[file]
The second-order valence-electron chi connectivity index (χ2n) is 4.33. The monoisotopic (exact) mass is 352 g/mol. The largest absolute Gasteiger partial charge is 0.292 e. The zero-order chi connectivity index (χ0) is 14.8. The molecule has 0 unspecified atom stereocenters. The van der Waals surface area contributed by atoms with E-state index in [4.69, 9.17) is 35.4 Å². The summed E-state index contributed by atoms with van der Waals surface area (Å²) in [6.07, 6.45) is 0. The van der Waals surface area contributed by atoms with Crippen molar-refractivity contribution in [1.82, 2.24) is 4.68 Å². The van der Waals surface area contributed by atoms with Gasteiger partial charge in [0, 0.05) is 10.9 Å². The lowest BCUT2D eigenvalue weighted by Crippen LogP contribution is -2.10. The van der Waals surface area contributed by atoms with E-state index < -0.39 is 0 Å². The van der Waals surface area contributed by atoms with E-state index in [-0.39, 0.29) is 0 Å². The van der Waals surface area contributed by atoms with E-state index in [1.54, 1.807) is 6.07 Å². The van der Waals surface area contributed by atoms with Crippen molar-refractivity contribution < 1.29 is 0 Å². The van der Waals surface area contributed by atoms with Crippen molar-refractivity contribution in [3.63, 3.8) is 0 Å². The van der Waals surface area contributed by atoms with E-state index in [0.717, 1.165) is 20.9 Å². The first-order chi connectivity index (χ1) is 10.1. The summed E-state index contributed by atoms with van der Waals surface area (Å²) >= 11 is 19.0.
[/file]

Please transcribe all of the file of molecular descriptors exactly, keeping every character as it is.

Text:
The second-order valence-electron chi connectivity index (χ2n) is 4.33. The monoisotopic (exact) mass is 352 g/mol. The largest absolute Gasteiger partial charge is 0.292 e. The zero-order chi connectivity index (χ0) is 14.8. The molecule has 0 unspecified atom stereocenters. The van der Waals surface area contributed by atoms with E-state index in [4.69, 9.17) is 35.4 Å². The summed E-state index contributed by atoms with van der Waals surface area (Å²) in [6.07, 6.45) is 0. The van der Waals surface area contributed by atoms with Crippen molar-refractivity contribution in [1.82, 2.24) is 4.68 Å². The van der Waals surface area contributed by atoms with Gasteiger partial charge in [0, 0.05) is 10.9 Å². The lowest BCUT2D eigenvalue weighted by Crippen LogP contribution is -2.10. The van der Waals surface area contributed by atoms with E-state index < -0.39 is 0 Å². The van der Waals surface area contributed by atoms with E-state index in [-0.39, 0.29) is 0 Å². The van der Waals surface area contributed by atoms with E-state index in [1.54, 1.807) is 6.07 Å². The van der Waals surface area contributed by atoms with Crippen molar-refractivity contribution < 1.29 is 0 Å². The van der Waals surface area contributed by atoms with Crippen molar-refractivity contribution in [3.63, 3.8) is 0 Å². The van der Waals surface area contributed by atoms with E-state index in [0.717, 1.165) is 20.9 Å². The first-order chi connectivity index (χ1) is 10.1. The summed E-state index contributed by atoms with van der Waals surface area (Å²) >= 11 is 19.0.